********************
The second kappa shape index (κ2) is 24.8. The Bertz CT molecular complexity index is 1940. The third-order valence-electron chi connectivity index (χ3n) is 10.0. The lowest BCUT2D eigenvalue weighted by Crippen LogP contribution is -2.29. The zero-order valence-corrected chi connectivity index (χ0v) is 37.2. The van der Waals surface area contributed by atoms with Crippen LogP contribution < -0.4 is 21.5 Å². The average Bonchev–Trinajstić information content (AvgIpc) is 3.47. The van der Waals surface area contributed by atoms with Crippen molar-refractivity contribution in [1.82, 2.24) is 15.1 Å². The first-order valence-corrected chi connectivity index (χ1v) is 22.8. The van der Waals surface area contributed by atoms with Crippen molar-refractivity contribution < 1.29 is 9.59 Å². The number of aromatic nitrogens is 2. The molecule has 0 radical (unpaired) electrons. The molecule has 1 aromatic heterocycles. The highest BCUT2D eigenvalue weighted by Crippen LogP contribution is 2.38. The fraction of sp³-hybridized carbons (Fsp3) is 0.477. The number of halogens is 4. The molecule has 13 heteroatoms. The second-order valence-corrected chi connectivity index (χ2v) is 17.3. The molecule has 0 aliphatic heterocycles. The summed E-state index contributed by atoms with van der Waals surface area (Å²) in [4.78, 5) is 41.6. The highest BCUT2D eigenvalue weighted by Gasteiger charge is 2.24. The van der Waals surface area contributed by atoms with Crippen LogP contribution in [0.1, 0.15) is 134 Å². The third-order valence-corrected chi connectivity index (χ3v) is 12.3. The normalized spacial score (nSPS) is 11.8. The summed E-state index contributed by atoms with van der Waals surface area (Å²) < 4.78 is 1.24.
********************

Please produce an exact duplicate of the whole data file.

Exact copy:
The second kappa shape index (κ2) is 24.8. The Bertz CT molecular complexity index is 1940. The third-order valence-electron chi connectivity index (χ3n) is 10.0. The lowest BCUT2D eigenvalue weighted by Crippen LogP contribution is -2.29. The zero-order valence-corrected chi connectivity index (χ0v) is 37.2. The van der Waals surface area contributed by atoms with Crippen LogP contribution < -0.4 is 21.5 Å². The average Bonchev–Trinajstić information content (AvgIpc) is 3.47. The van der Waals surface area contributed by atoms with Crippen molar-refractivity contribution in [1.82, 2.24) is 15.1 Å². The first-order valence-corrected chi connectivity index (χ1v) is 22.8. The van der Waals surface area contributed by atoms with Crippen molar-refractivity contribution < 1.29 is 9.59 Å². The number of aromatic nitrogens is 2. The molecule has 0 radical (unpaired) electrons. The molecule has 1 aromatic heterocycles. The highest BCUT2D eigenvalue weighted by Crippen LogP contribution is 2.38. The fraction of sp³-hybridized carbons (Fsp3) is 0.477. The number of halogens is 4. The molecule has 13 heteroatoms. The second-order valence-corrected chi connectivity index (χ2v) is 17.3. The molecule has 0 aliphatic heterocycles. The summed E-state index contributed by atoms with van der Waals surface area (Å²) in [4.78, 5) is 41.6. The highest BCUT2D eigenvalue weighted by Gasteiger charge is 2.24. The van der Waals surface area contributed by atoms with Crippen LogP contribution in [0.1, 0.15) is 134 Å². The third-order valence-corrected chi connectivity index (χ3v) is 12.3. The normalized spacial score (nSPS) is 11.8. The summed E-state index contributed by atoms with van der Waals surface area (Å²) < 4.78 is 1.24.